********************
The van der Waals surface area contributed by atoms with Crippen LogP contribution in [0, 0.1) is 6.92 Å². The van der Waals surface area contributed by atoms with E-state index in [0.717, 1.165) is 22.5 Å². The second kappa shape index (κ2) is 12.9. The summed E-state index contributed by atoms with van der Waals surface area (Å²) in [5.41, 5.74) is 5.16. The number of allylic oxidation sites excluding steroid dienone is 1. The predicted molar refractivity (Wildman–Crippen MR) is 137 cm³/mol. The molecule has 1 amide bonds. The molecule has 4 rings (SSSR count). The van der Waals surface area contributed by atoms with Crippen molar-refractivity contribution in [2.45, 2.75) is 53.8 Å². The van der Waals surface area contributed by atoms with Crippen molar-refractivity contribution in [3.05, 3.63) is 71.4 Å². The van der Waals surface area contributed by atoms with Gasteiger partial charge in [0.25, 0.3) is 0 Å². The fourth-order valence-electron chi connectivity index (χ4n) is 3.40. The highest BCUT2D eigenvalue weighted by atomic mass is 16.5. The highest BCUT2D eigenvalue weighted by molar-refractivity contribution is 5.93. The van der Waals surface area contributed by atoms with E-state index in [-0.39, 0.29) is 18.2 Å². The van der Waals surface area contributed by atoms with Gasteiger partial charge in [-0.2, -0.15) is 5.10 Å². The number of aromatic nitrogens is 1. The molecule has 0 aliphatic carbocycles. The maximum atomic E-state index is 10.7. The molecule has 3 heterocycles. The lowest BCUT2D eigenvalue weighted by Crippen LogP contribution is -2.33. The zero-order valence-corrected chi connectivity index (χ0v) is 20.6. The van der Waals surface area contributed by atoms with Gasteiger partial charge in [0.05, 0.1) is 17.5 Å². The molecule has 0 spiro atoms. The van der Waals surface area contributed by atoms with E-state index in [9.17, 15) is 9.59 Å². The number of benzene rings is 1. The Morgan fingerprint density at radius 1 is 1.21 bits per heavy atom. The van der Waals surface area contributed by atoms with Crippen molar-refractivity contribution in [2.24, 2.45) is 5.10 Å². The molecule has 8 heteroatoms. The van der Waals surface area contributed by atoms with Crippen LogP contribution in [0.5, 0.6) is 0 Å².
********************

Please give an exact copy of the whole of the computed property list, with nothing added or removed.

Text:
The van der Waals surface area contributed by atoms with Crippen LogP contribution in [0, 0.1) is 6.92 Å². The van der Waals surface area contributed by atoms with E-state index in [0.717, 1.165) is 22.5 Å². The second kappa shape index (κ2) is 12.9. The summed E-state index contributed by atoms with van der Waals surface area (Å²) in [5.41, 5.74) is 5.16. The number of allylic oxidation sites excluding steroid dienone is 1. The predicted molar refractivity (Wildman–Crippen MR) is 137 cm³/mol. The molecule has 1 amide bonds. The molecule has 4 rings (SSSR count). The van der Waals surface area contributed by atoms with Crippen molar-refractivity contribution in [2.45, 2.75) is 53.8 Å². The van der Waals surface area contributed by atoms with Crippen molar-refractivity contribution in [3.05, 3.63) is 71.4 Å². The van der Waals surface area contributed by atoms with Gasteiger partial charge in [0.25, 0.3) is 0 Å². The fourth-order valence-electron chi connectivity index (χ4n) is 3.40. The highest BCUT2D eigenvalue weighted by atomic mass is 16.5. The highest BCUT2D eigenvalue weighted by molar-refractivity contribution is 5.93. The van der Waals surface area contributed by atoms with E-state index in [-0.39, 0.29) is 18.2 Å². The van der Waals surface area contributed by atoms with Gasteiger partial charge in [-0.2, -0.15) is 5.10 Å². The number of aromatic nitrogens is 1. The molecule has 0 aliphatic carbocycles. The maximum atomic E-state index is 10.7. The molecule has 3 heterocycles. The lowest BCUT2D eigenvalue weighted by Crippen LogP contribution is -2.33. The zero-order valence-corrected chi connectivity index (χ0v) is 20.6. The van der Waals surface area contributed by atoms with Gasteiger partial charge in [0.05, 0.1) is 17.5 Å². The molecule has 0 spiro atoms. The van der Waals surface area contributed by atoms with E-state index in [9.17, 15) is 9.59 Å². The number of benzene rings is 1. The Morgan fingerprint density at radius 1 is 1.21 bits per heavy atom. The van der Waals surface area contributed by atoms with Crippen molar-refractivity contribution in [2.24, 2.45) is 5.10 Å². The molecule has 8 heteroatoms. The van der Waals surface area contributed by atoms with Crippen LogP contribution in [0.5, 0.6) is 0 Å².